Another lifelong habit I have is working on several–sometimes very many–painting simultaneously. I will put a painting aside to be taken up later any number of times. I might work on a painting a dozen times or more. The net effect, alas, is that it sometimes takes a long time to finish a painting.
This recent photo of my studio illustrates this point. You see a small selection of paintings currently “under construction.” Many others, some very large, are outside the picture frame. The paintings are arrayed so I can see/study them. An important part of making paintings is looking at them. Picasso was reported to have said that he became an artist in order to have paintings to look at, and in a basic sense, I think this is true for all artists.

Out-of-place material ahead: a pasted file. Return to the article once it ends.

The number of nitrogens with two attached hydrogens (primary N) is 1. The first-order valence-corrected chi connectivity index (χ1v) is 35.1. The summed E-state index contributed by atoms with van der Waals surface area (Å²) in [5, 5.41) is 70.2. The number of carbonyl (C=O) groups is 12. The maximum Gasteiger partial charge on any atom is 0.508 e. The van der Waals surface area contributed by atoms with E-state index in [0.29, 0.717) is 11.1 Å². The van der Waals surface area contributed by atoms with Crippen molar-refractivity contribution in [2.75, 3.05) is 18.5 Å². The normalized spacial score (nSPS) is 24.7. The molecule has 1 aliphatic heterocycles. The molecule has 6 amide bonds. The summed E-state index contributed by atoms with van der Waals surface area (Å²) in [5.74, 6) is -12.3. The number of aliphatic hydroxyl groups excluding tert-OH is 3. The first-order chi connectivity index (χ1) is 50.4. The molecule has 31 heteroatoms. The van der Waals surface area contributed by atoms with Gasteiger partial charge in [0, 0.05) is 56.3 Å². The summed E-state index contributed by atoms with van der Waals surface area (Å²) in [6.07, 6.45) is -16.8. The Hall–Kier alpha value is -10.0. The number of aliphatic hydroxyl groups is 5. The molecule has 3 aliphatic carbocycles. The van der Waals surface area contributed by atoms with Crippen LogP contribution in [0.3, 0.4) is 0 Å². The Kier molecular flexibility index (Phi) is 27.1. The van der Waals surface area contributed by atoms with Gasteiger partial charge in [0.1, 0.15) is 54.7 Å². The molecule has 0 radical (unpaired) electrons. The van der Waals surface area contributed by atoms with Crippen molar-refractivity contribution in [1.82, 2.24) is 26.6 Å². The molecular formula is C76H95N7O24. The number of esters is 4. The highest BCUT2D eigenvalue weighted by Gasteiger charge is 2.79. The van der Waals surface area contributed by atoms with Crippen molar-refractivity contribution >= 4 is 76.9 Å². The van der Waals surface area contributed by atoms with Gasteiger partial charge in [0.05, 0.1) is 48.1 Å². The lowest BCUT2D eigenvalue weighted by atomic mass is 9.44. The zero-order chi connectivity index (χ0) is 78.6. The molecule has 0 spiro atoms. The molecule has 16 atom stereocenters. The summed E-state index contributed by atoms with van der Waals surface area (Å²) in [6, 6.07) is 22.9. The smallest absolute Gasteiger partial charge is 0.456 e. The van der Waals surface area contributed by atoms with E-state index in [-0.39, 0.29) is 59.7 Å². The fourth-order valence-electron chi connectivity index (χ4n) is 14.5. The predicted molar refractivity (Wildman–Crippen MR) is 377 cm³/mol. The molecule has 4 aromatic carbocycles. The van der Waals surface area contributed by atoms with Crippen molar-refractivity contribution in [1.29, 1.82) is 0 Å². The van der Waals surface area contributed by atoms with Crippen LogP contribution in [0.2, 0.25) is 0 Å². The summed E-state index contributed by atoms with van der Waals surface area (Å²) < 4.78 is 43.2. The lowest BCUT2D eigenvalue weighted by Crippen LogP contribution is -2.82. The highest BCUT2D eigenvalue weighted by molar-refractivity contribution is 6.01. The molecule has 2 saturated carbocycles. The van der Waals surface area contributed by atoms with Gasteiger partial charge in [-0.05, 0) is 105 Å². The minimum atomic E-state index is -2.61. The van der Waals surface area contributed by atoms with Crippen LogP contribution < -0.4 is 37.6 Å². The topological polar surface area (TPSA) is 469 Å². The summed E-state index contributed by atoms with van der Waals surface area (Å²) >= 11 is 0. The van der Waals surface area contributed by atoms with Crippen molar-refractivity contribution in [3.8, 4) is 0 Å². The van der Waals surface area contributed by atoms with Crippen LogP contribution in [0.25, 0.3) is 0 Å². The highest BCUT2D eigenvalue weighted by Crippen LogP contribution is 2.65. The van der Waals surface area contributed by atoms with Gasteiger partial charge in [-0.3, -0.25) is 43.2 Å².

A few words about my current studio. The space itself is sufficiently large enough (barely) to accommodate two easels and the rest of my gear but, as you can see, the ceiling is too low. And while there is northern light, there are no skylights. My last studio was in a detached building and had skylights; this studio is in a back room of my house, so no skylight.
This studio does have some redeeming features. The bank of north-facing windows looks over Lake Erie, which you can see from this photo.